Interpreting Historic House Museums
Current Class List
Museum Studies Etc
Public History Reading
About this book
Times are changing at historic house museums and no one is more aware of this than the fourteen contributors to Interpreting Historic House Museums. These respected museum professionals consider the history of house museums and the need to look at familiar issues from new perspectives and using new methods. If your site isn't using a comprehensive interpretive plan, how can you create one? While doing so, how do you address contemporary issues like race and gender? Don't forget the physical either does your property need a landscape plan as well as a furnishings plan? And, when your visitors arrive to see all your hard work, how accessible is your property? If the answer is not very, what can and should you be doing to address that? Once inside, how good are your tours and guides, and does your furnishings plan allow visitors to maximize their experiences in areas without guides? Interpreting Historic House Museums captures the big picture and the important details. Its discussion of contemporary issues and successful programs, its practical guidelines and information, up-to-date references, and lively illustrations will make it useful and relevant for both students and practicing professionals."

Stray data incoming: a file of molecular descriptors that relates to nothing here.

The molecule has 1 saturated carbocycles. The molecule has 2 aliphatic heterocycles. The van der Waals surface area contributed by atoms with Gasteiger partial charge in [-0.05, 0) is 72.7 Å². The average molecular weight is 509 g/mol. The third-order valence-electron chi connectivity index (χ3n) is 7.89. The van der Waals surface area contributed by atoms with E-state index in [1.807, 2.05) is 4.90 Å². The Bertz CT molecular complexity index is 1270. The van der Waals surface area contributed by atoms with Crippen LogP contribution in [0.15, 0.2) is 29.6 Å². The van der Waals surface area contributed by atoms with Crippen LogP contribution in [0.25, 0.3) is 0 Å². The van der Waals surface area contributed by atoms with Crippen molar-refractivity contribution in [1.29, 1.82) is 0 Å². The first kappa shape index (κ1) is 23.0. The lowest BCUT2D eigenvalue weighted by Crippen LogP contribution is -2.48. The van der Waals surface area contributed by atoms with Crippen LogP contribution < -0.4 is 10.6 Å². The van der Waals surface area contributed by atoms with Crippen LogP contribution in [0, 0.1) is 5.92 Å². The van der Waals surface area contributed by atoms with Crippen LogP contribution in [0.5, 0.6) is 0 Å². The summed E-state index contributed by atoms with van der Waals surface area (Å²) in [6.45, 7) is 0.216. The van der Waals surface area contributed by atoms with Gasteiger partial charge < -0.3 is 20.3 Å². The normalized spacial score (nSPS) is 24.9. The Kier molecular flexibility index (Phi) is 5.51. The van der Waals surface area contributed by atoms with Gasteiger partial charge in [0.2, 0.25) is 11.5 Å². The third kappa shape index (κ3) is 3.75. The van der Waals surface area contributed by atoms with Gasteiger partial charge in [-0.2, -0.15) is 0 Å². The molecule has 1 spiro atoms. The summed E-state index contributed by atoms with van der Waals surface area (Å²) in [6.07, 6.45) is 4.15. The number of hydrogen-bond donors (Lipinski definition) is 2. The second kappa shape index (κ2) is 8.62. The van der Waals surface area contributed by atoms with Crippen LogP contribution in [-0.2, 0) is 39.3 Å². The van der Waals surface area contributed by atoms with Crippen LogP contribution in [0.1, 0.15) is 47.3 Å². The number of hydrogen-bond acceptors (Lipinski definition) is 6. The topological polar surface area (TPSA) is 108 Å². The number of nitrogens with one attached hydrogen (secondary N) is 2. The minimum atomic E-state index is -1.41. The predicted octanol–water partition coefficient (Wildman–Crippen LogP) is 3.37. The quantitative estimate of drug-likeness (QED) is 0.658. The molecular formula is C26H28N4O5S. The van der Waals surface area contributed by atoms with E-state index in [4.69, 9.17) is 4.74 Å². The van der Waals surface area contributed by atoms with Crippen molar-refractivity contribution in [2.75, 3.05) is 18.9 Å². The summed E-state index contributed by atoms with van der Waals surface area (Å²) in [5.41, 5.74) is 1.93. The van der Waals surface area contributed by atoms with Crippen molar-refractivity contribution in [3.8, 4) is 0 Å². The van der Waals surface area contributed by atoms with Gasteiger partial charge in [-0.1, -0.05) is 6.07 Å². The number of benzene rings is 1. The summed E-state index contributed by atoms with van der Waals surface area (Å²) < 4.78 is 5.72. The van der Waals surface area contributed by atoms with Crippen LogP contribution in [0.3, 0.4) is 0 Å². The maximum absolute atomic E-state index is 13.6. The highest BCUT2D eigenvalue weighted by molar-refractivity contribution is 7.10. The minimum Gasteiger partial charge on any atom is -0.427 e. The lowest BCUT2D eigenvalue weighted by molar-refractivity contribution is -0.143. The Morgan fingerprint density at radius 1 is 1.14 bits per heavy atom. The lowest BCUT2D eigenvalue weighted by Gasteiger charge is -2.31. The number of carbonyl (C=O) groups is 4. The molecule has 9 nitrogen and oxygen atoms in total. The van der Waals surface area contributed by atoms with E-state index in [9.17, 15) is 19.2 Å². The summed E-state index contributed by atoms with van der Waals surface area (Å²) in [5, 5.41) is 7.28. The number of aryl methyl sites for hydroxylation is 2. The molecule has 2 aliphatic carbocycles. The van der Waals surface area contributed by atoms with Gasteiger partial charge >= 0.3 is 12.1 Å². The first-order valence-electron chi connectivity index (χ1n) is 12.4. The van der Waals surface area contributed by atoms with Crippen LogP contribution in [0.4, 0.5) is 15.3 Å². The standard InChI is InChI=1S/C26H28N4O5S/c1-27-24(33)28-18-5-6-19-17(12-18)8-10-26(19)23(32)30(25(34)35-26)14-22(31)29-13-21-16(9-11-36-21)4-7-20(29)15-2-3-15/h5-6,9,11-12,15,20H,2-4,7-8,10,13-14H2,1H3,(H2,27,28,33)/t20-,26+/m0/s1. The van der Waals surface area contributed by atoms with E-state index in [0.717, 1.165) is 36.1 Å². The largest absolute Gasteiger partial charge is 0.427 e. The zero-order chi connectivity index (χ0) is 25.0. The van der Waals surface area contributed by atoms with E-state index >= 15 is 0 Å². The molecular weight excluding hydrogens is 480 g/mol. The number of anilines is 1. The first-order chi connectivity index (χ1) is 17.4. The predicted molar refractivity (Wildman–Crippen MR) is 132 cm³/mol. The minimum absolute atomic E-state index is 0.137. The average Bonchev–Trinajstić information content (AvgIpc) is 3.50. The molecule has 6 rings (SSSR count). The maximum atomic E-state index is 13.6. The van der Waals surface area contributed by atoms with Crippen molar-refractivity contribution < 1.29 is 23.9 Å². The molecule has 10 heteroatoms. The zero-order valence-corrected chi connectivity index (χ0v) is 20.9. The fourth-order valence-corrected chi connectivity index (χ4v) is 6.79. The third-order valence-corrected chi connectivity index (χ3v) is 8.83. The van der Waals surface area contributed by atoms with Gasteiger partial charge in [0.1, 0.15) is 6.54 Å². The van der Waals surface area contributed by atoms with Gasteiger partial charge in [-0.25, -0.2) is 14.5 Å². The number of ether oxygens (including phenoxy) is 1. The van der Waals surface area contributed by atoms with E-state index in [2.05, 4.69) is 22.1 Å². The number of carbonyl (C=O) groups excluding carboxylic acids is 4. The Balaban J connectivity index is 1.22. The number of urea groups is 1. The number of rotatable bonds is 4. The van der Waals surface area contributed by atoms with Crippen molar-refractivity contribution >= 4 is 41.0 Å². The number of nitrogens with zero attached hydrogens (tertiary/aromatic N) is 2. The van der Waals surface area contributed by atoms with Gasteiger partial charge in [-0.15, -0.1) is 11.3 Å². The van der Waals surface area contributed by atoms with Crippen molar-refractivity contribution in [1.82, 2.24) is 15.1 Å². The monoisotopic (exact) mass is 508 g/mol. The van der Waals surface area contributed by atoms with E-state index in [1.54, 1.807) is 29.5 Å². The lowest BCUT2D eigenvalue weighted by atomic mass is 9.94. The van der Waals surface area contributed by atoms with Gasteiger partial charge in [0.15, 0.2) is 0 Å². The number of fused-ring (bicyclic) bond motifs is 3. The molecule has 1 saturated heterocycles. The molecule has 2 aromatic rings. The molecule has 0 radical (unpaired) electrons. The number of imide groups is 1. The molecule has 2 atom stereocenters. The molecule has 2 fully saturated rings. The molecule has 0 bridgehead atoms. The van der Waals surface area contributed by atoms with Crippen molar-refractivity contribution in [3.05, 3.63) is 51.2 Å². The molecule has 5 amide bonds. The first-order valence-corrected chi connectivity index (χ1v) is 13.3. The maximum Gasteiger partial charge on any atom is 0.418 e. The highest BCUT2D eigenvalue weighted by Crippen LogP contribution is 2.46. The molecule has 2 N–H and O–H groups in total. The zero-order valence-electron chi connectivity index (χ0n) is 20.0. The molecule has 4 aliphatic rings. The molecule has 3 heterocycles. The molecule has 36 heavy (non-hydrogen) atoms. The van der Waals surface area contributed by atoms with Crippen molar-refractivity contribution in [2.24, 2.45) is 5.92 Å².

I think if this is a book for you, you probably already know it from the title. If you do not do any interpreting of historic house museums, you should probably steer clear of this book. If, however, you are frequently interpreting historic house museums, this is a very handy book to have. There are all kinds of different essays in here: how to improve tours, different kinds of tours, how to work in the landscape, how to tell more effective stories about people, etc, etc. Public Historians should keep it on the bookshelf. Incidentally, the late, lamented Astors' Beechwood is a case study in one of the chapters. I miss my fellow Beechwoodians. I often feel nostalgic for 1891.